- The Washington Times
Thursday, January 18, 2018

Kremlin operatives used the notorious anti-Trump dossier to “settle scores” and arrest and kill possible U.S. intelligence informants, the co-founder of the Washington private intelligence firm that commissioned the report has told a congressional panel.

“There was a series of episodes where people were arrested or died mysteriously that came shortly after the disclosure of the existence of this information,” Fusion GPS co-founder Glenn Simpson told the House Intelligence Committee’s late last year. “To my knowledge, it wasn’t anyone that helped us. [I] think it was more likely people who were taking the opportunity to settle scores or were falsely accused.”


Late Thursday, House Republicans released the transcript of their interview with Mr. Simpson, just a week after Democratic Sen. Dianne Feinstein published the Senate’s session with the opposition researcher and former Wall Street Journal reporter.

While doubts about Mr. Simpson’s credibility have swirled for months, his 165-page House testimony in November offered fresh clues into the numerous controversies the dossier has created.

Also Thursday, White House communications director Hope Hicks’s scheduled appearance before the House panel’s probe of Russian meddling in the 2016 election was being delayed amid questions of executive privilege and what she would agree to talk about, CNN reported.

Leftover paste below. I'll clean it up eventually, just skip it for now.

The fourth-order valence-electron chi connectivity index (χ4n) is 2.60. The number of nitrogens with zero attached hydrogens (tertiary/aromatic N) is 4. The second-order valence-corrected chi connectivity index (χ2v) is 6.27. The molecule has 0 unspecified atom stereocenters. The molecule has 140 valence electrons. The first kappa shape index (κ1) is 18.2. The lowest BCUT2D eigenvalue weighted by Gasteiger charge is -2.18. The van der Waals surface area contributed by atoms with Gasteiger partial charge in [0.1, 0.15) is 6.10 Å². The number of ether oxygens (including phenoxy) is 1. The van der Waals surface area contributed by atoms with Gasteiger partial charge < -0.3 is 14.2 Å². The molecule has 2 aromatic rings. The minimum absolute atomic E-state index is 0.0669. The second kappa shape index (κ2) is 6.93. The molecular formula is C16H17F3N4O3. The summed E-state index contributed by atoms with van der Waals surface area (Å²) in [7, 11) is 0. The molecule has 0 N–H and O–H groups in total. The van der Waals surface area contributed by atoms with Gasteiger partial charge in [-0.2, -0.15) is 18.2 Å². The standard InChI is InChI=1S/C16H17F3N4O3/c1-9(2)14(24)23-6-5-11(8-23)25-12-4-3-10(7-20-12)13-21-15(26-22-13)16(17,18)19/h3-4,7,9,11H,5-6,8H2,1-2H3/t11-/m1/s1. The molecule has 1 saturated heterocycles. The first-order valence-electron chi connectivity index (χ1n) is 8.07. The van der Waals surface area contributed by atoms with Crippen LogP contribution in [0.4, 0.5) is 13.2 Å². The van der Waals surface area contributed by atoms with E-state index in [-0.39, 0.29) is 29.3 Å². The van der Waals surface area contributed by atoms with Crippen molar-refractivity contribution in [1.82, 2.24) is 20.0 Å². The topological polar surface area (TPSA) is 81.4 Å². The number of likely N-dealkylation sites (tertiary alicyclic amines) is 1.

Initially hired by a conservative website, Fusion GPS switched to the Democratic National Committee and lawyers working for Democratic nominee Hillary Clinton, who funded the dossier compiled by onetime British intelligence agent Christopher Steele.

Republicans have charged that finding in the unverified dossier had been misused to justify the launch of the FBI’s investigation into the Trump campaign, and eventually led to the appointment of special counsel Robert Mueller.

In the testimony released Thursday, Mr. Simpson sidestepped questions about the dossier’s funding. He did, however, reveal that Fusion GPS paid Mr. Steele about $160,000 for his work.

Asked about the credibility of Mr. Steele’s findings, he was curt: “Chris is the spy. I am the ex-journalist so I defer a lot to his professionalism,” Mr. Simpson said.

Thursday’s move by the House Intelligence Committee to make public their Simpson interviews came on a unanimous vote.

Sources close to the committee were quoted as saying that the move was an effort by committee Republicans to thwart the panel’s leading Democrat, California Rep. Adam Schiff, from making it seem as if they were trying to keep the testimony a secret.

Earlier this week, Mr. Schiff called for the release of the transcript.


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